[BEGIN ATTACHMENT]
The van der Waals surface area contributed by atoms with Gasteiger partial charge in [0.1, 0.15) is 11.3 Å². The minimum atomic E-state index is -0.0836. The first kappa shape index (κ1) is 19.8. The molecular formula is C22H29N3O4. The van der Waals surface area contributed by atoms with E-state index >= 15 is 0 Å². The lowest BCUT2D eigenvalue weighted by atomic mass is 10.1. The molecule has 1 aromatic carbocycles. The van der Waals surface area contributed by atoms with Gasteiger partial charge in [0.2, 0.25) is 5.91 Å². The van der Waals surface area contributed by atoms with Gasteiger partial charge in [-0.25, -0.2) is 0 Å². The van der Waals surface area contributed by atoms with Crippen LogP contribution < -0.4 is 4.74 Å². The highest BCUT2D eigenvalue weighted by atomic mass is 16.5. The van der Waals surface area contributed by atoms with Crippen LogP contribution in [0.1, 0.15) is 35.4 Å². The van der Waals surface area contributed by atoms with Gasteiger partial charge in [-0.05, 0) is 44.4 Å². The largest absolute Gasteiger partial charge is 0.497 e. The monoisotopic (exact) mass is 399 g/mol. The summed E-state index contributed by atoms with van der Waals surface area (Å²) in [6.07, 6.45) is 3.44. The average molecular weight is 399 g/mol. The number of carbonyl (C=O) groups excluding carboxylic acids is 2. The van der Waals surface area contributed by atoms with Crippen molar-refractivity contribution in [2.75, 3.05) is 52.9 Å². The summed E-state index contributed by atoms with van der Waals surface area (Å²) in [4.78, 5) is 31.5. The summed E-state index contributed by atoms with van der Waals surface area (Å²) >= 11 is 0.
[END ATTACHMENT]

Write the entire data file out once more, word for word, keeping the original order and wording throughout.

The van der Waals surface area contributed by atoms with Gasteiger partial charge in [0.1, 0.15) is 11.3 Å². The minimum atomic E-state index is -0.0836. The first kappa shape index (κ1) is 19.8. The molecular formula is C22H29N3O4. The van der Waals surface area contributed by atoms with E-state index >= 15 is 0 Å². The lowest BCUT2D eigenvalue weighted by atomic mass is 10.1. The molecule has 1 aromatic carbocycles. The van der Waals surface area contributed by atoms with Gasteiger partial charge in [0.2, 0.25) is 5.91 Å². The van der Waals surface area contributed by atoms with Gasteiger partial charge in [-0.25, -0.2) is 0 Å². The van der Waals surface area contributed by atoms with Crippen LogP contribution < -0.4 is 4.74 Å². The highest BCUT2D eigenvalue weighted by atomic mass is 16.5. The van der Waals surface area contributed by atoms with Crippen LogP contribution in [0.1, 0.15) is 35.4 Å². The van der Waals surface area contributed by atoms with Gasteiger partial charge in [-0.05, 0) is 44.4 Å². The largest absolute Gasteiger partial charge is 0.497 e. The monoisotopic (exact) mass is 399 g/mol. The summed E-state index contributed by atoms with van der Waals surface area (Å²) in [6.07, 6.45) is 3.44. The average molecular weight is 399 g/mol. The number of carbonyl (C=O) groups excluding carboxylic acids is 2. The van der Waals surface area contributed by atoms with Crippen molar-refractivity contribution in [2.75, 3.05) is 52.9 Å². The summed E-state index contributed by atoms with van der Waals surface area (Å²) in [4.78, 5) is 31.5. The summed E-state index contributed by atoms with van der Waals surface area (Å²) >= 11 is 0.